As a step towards understanding the advantages and disadvantages of the most popular building classification systems, let’s look at how they are structured.
OmniClass, used in AEC in North America, has 15 tables on varied facets of construction information. Uniclass 2015, the U.K. building industry classification system, has 10 tables. And the ISO/IEC 81346 international standard (with part 12 for construction and building services) has 4 main tables.
A table can be used separately to classify a certain category of information, or, for more complex objects, entries in one table can be combined with those in other tables of the same system.
To analyse the differences in systems, it’s best to compare similar tables – let’s take the ones for classifying building components or modules (construction products):
- In OmniClass that’s table 23 (published May 2012).
- In Uniclass 2015 it’s the product table “Pr” (taking v. 13 of Feb. 2019).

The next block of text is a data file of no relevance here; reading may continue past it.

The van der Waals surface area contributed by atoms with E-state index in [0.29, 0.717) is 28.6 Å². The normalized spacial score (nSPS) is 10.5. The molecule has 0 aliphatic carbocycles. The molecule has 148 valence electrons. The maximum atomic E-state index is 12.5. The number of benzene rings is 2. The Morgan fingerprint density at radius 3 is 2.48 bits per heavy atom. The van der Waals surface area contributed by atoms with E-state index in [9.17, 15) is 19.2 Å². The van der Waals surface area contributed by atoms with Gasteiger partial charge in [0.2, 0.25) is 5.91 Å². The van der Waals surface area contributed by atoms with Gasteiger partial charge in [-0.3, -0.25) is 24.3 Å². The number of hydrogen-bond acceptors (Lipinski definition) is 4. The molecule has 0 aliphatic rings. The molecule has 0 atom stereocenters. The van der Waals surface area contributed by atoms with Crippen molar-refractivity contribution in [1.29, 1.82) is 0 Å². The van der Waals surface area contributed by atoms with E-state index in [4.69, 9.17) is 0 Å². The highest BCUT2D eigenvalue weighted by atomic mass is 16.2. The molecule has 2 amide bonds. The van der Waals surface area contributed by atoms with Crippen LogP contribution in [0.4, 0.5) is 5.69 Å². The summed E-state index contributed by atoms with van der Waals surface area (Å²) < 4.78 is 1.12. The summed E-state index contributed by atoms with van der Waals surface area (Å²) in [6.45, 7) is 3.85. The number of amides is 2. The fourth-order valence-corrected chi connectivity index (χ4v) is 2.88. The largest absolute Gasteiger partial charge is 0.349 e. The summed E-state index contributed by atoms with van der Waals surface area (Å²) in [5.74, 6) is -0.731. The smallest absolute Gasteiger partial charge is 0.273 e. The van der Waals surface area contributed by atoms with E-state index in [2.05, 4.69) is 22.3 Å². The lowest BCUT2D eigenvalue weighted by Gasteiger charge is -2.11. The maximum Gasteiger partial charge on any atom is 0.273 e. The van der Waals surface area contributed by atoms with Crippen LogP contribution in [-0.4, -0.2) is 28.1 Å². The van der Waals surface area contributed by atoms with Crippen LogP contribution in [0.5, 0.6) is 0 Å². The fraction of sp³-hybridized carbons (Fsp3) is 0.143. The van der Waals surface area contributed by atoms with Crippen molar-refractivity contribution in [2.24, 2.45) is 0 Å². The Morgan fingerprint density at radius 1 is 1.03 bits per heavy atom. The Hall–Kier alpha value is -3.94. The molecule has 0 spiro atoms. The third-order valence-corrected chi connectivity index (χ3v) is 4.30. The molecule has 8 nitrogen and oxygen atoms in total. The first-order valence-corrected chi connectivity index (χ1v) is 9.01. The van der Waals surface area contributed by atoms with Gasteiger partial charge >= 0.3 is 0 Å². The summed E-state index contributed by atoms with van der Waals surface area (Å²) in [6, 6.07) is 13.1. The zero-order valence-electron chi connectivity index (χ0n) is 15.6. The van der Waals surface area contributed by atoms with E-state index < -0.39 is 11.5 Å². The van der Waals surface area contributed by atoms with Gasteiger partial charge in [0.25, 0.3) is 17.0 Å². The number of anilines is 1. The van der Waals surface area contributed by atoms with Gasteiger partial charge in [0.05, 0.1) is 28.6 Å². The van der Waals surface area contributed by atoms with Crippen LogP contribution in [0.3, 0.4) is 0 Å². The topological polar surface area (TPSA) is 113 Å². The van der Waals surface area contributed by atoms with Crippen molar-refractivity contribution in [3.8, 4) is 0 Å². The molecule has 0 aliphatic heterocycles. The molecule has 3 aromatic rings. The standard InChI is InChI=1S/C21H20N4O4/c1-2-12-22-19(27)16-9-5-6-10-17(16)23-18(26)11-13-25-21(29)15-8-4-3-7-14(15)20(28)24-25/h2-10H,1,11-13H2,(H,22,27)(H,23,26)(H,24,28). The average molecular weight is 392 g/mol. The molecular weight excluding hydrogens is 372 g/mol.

- In ISO 81346-2 it’s the third table (v. 2, dated June 2018).
ISO 12006 describes how classification systems should be structured in hierarchical levels. The main goal is to put elements in groups so an object’s type can be recognized. Classes and sub-classes should divide elements up by unique traits. That means objects classified the same way in the same classification system cannot belong to different groups. The criteria used to group elements is key: it may be their function or purpose, the material they’re made of, or some other distinguishing trait.
The three tables we’re comparing all arrange data in multiple levels, like a tree with branches. Their hierarchical structure enables the classification of everything related to construction: from large architectural or infrastructure objects (like a university campus or a road network) to small details like connectors, paving stones and road edges. The OmniClass table currently has 7 structural levels, the Uniclass 2015 table has 4, and the third table in part 2 of ISO 81346 has 3 levels.
Looking at the tables’ first (top) levels, we see that OmniClass table 23 groups some elements according to their location in a structure and others according to function or use.
The first level of the Uniclass 2015 table also uses multiple different criteria for grouping: in some cases it’s an elements use, in others it’s the function they perform, and so on.
Grouping in level 1 of the ISO 81346-2 table uses the single criteria of function – it looks at an element’s functional purpose, e.g. to protect, cover, hold, or direct.